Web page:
August, 2012

The Clockmaker: Accumulated fragments of a troubling past that is never really there. A tall order for Stephen Massicotte and for the audience.

Reviewed by Alvina Ruprecht

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Jenny Young (Frieda) and Jonathan  Wilson (Heinrich Mann). Photo: Kaufmann Photography.

The first thing one notices in this perfectly equipped theatre are the seats, placed on opposing sides of the performance space. They lengthen the long rectangular  area in the middle, creating a back and forth movement of the eye. This is well  suited to Stephen Massicotte’s interpretation of  the nature of memory and its intricate relationship with the passage of time, all woven through a complex theatrical narrative involving a Clockmaker (Jonathan Wilson), a married woman Frieda (Jenny Young), a violent husband Adolphus (Brett Christopher) and a sinister interrogator (Gordon Bolan).

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Chaim Potok’s novel becomes a discussion of fascinating ideas with a cast not quite up to the task.

Reviewed by Alvina Ruprecht

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The novel by Chaim Potok deals with a question of Jewish philosophy and would seem to be a subject better suited to prose than to the theatre. Aaron Posner’s adaptation, heavy with explanations and literary language, tries to clarify the conflict within the young Asher Lev . There is the religious tradition in which he was raised: Hasidic Judaism, an ultra-orthodox form of Judaism which is also linked to the mystical tradition of the Kabbalah and fundamental belief in the laws as set out in the Torah. He however, wants to live in the world of the imagination: he wants to be an artist.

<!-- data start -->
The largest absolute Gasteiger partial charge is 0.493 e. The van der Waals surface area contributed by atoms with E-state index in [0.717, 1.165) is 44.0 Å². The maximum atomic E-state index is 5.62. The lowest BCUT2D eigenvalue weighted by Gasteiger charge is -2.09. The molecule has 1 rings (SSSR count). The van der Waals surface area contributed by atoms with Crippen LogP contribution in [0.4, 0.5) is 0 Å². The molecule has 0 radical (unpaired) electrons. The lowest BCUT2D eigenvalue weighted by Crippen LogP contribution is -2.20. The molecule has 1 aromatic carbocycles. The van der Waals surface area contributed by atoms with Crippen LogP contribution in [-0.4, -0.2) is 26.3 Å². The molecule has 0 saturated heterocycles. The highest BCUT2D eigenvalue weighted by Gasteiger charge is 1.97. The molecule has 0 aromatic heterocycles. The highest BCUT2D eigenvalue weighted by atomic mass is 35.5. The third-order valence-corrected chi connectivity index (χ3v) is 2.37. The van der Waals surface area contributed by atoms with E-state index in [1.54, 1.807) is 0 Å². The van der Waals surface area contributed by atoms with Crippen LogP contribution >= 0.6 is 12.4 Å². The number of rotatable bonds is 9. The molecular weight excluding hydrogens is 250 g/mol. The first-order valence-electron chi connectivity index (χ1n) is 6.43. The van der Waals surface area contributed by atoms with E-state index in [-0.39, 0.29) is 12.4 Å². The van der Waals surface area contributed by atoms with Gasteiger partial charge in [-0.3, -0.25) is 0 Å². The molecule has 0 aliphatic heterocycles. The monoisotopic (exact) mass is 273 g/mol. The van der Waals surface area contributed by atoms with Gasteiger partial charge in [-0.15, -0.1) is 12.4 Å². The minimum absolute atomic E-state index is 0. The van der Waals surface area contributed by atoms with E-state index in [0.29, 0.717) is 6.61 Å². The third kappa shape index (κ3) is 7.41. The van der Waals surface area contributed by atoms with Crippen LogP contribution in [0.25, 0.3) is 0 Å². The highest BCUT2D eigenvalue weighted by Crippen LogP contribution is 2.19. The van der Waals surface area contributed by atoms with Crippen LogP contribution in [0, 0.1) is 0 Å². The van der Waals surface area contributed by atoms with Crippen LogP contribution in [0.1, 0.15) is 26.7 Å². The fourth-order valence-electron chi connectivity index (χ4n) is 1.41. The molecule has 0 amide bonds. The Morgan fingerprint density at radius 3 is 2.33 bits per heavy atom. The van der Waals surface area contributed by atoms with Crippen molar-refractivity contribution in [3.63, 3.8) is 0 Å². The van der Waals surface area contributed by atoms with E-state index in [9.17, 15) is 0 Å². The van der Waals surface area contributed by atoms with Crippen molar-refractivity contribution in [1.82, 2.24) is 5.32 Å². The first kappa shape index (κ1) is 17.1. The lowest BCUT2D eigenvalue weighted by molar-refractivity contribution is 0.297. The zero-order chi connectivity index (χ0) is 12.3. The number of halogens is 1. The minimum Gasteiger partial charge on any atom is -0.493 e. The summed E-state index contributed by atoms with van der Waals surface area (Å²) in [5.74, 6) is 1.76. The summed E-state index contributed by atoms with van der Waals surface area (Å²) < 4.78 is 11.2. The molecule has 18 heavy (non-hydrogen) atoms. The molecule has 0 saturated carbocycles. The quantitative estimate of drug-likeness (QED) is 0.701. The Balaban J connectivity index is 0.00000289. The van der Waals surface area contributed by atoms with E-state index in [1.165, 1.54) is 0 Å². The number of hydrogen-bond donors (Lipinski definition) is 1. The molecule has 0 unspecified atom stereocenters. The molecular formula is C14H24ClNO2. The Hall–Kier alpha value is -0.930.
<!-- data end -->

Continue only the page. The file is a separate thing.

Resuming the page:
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Don’t stop at Norm’s Station time. Jasper Station at the OLT.

Reviewed by Iris Winston

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Playwright Norm Foster. Photo by Alan Dean. Perhaps playwright Norm Foster was waiting for a train when the idea of a script about five people in the waiting room of a train station occurred to him. Perhaps Canada’s most prolific playwright devoted more time to turning Jasper Station into a musical in cooperation with composer and lyricist Steve Thomas than is obvious from the very stilted first act of this play with music, first presented in 2001.

Act II has a little more substance — just a little — but, in general, the story line of Jasper Station is wafer thin, the songs are forgettable and the characters range from one-dimensional to foolish. And weak material, however well presented, remains weak.

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Puppets Festival in Almonte: an event gaining international attention!

Reviewed by Iris Winston